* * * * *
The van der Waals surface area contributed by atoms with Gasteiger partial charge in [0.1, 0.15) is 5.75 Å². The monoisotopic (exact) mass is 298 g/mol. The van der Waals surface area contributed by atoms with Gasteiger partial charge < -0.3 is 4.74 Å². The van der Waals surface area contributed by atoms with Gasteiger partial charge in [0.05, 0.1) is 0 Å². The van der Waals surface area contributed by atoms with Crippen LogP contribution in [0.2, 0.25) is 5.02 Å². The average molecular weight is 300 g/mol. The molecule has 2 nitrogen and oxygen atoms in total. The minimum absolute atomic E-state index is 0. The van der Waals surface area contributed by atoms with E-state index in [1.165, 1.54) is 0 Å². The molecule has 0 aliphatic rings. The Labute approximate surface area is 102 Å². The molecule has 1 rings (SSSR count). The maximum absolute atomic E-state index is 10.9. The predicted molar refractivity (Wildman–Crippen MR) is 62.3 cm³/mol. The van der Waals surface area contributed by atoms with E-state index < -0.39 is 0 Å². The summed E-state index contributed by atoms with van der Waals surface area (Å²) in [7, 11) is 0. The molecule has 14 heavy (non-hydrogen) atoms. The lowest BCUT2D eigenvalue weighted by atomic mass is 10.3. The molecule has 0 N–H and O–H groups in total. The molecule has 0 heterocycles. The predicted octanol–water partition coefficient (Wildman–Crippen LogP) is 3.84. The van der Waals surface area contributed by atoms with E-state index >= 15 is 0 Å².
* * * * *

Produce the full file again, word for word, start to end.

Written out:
The van der Waals surface area contributed by atoms with Gasteiger partial charge in [0.1, 0.15) is 5.75 Å². The monoisotopic (exact) mass is 298 g/mol. The van der Waals surface area contributed by atoms with Gasteiger partial charge < -0.3 is 4.74 Å². The van der Waals surface area contributed by atoms with Gasteiger partial charge in [0.05, 0.1) is 0 Å². The van der Waals surface area contributed by atoms with Crippen LogP contribution in [0.2, 0.25) is 5.02 Å². The average molecular weight is 300 g/mol. The molecule has 2 nitrogen and oxygen atoms in total. The minimum absolute atomic E-state index is 0. The van der Waals surface area contributed by atoms with E-state index in [1.165, 1.54) is 0 Å². The molecule has 0 aliphatic rings. The Labute approximate surface area is 102 Å². The molecule has 1 rings (SSSR count). The maximum absolute atomic E-state index is 10.9. The predicted molar refractivity (Wildman–Crippen MR) is 62.3 cm³/mol. The van der Waals surface area contributed by atoms with E-state index < -0.39 is 0 Å². The summed E-state index contributed by atoms with van der Waals surface area (Å²) in [7, 11) is 0. The molecule has 14 heavy (non-hydrogen) atoms. The lowest BCUT2D eigenvalue weighted by atomic mass is 10.3. The molecule has 0 N–H and O–H groups in total. The molecule has 0 heterocycles. The predicted octanol–water partition coefficient (Wildman–Crippen LogP) is 3.84. The van der Waals surface area contributed by atoms with E-state index >= 15 is 0 Å².